Oak Bluffs police say former Tisbury selectman A. Kirk Briggs was driving drunk just before midnight Tuesday when his 1989 Chevy pickup truck hit a 25-year-old woman from Estonia who was walking her bicycle along New York avenue just west of Our Market.

The woman, Jelena Shvaikovskaja, died Wednesday at a Boston hospital, and Mr. Briggs has now been charged with motor vehicle homicide, operating a vehicle under the influence and negligent operation. Mr. Briggs, 54, faces at least a one-year jail sentence if convicted of the charges, which are considered a felony offense, according to police.

Oak Bluffs police Det. Warren Gosson said that Miss Shvaikovskaja, who was on the Island as part of a work-study program, was walking with two friends on New York avenue near East Chop Drive. She had just gotten off work from the Mad Martha's ice cream shop on Circuit avenue, one of two jobs she held.

"From all indications she was walking with the bike on her right side, and she was exposed to the roadside along the white fog line,'' Detective Gosson said. "She was hit from the back and carried to the intersection of Chapman and New York avenue, a distance of about 110 feet.''

Police and ambulance crews arrived on the scene at five minutes past midnight. Police described Miss Shvaikovskaja's injuries in initial reports as "extremely critical.'' Police also determined that Mr. Briggs had been drinking alcohol, and they administered a field sobriety test before placing him under arrest for operating under the influence. He was also cited for driving a car with an inspection sticker that had expired in March.

Mr. Briggs was tested at the Dukes County jail, where his blood-alcohol level was recorded as .14, police said. The legal limit is .08.

Miss Shvaikovskaja was taken by ambulance to Martha's Vineyard Hospital and treated for severe head injuries, but by 3 a.m., medical crews were putting her on a Coast Guard jet at the Dukes County Airport for emergency transport to Beth Israel Hospital. Hospital officials said fog prevented a MedFlight helicopter from coming over to the Island.

According to Vineyard hospital officials, Miss Shvaikovskaja was treated by a trauma team at Beth Israel, but she died at 10:50 a.m.

Mr. Briggs was held at Dukes County jail before being released later in the day on $1,000 bail. He is expected to be arraigned again in Edgartown District Court on the more serious homicide charge. Detective Gosson could not say when that would happen.

On Wednesday, the state police accident reconstruction team worked with Oak Bluffs police officers to investigate the scene. Police also have statements from the two witnesses, who were walking with Miss Shvaikovskaja. One is Estonian, the other from the Czech Republic.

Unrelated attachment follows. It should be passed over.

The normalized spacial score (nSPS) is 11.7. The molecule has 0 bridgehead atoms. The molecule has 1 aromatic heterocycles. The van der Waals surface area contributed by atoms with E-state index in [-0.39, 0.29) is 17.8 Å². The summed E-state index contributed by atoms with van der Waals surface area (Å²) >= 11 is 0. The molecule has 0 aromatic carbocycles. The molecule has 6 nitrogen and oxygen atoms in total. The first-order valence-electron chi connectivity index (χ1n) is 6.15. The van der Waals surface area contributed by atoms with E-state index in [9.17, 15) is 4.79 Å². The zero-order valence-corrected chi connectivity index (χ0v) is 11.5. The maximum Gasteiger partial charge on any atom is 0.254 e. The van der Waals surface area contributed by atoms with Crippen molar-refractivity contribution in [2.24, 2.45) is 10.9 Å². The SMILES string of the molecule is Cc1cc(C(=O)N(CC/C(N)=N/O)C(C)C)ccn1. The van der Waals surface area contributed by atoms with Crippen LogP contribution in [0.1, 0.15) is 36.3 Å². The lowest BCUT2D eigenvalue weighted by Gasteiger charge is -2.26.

According to Detective Gosson, Mr. Briggs told police that he had been with a friend who lives on the Camp Ground, and he was heading home to Tisbury. According to court records dating back to 1990, Mr. Briggs has no prior convictions for drunk driving.

A carpenter, Mr. Briggs is widely known on the Island, not only for his political activity as a former selectman and a former Martha's Vineyard commissioner, but also for his volunteer work in youth sports. He has for many years coached youth soccer teams. It was not uncommon yesterday to overhear people on Island streets talking about the incident, expressing a sense of shock, disbelief and sadness for those affected on both sides of the tragedy.

But for the victim, there was a sense of mourning and loss. In June, Miss Shvaikovskaja arrived on the Island for the summer as part of an exchange program and began working two jobs, one at Cronig's Market in Vineyard Haven, the other at Mad Martha's. She started out at the Vineyard Haven shop and then moved to the Oak Bluffs outlet, working the night shift scooping ice cream from 5 to 11 p.m.

"I hired her,'' said Shane O'Shea yesterday. "She was very pleasant, hardworking and very pretty. She got along with everyone very well, and she was always keen on doing anything. Her English was getting better, and she was getting to be more open.''

Another co-worker then chimed in. Two nights earlier, she'd just given Jelena (pronounced Yelena) a ride home. "She talked about her university. It was in a college town,'' she said.

At Cronig's, Jelena Shvaikovskaja worked at the salad bar. Her boss, Sam Koohy, said yesterday that the young woman was shy at first but was just beginning to talk more and share about her life.

"The whole store is deeply in shock,'' Mr. Koohy said. "We just started to get to know her. It is sad.''

Miss Shvaikovskaja lived with other friends, all of them Estonians or eastern Europeans, in an apartment at Tripp Barnes's moving company on State Road. She would work mornings across the street at Cronig's, prepping for the salad bar from 8 a.m. until 3 p.m. Then she'd head over to Mad Martha's. Manager Rob Kosienski Jr. said the one thing that comforted him was when he learned that Jelena's father was in Boston and was able to make it to the hospital to be with his daughter.

"At least she was with her father,'' he said. "Still, just to look at the schedule and see her name is very emotional. It's not like she's sick. She's not coming back.''

Her father was on the Island yesterday and met with police. Miss Shvaikovskaja was planning to return to Estonia next month.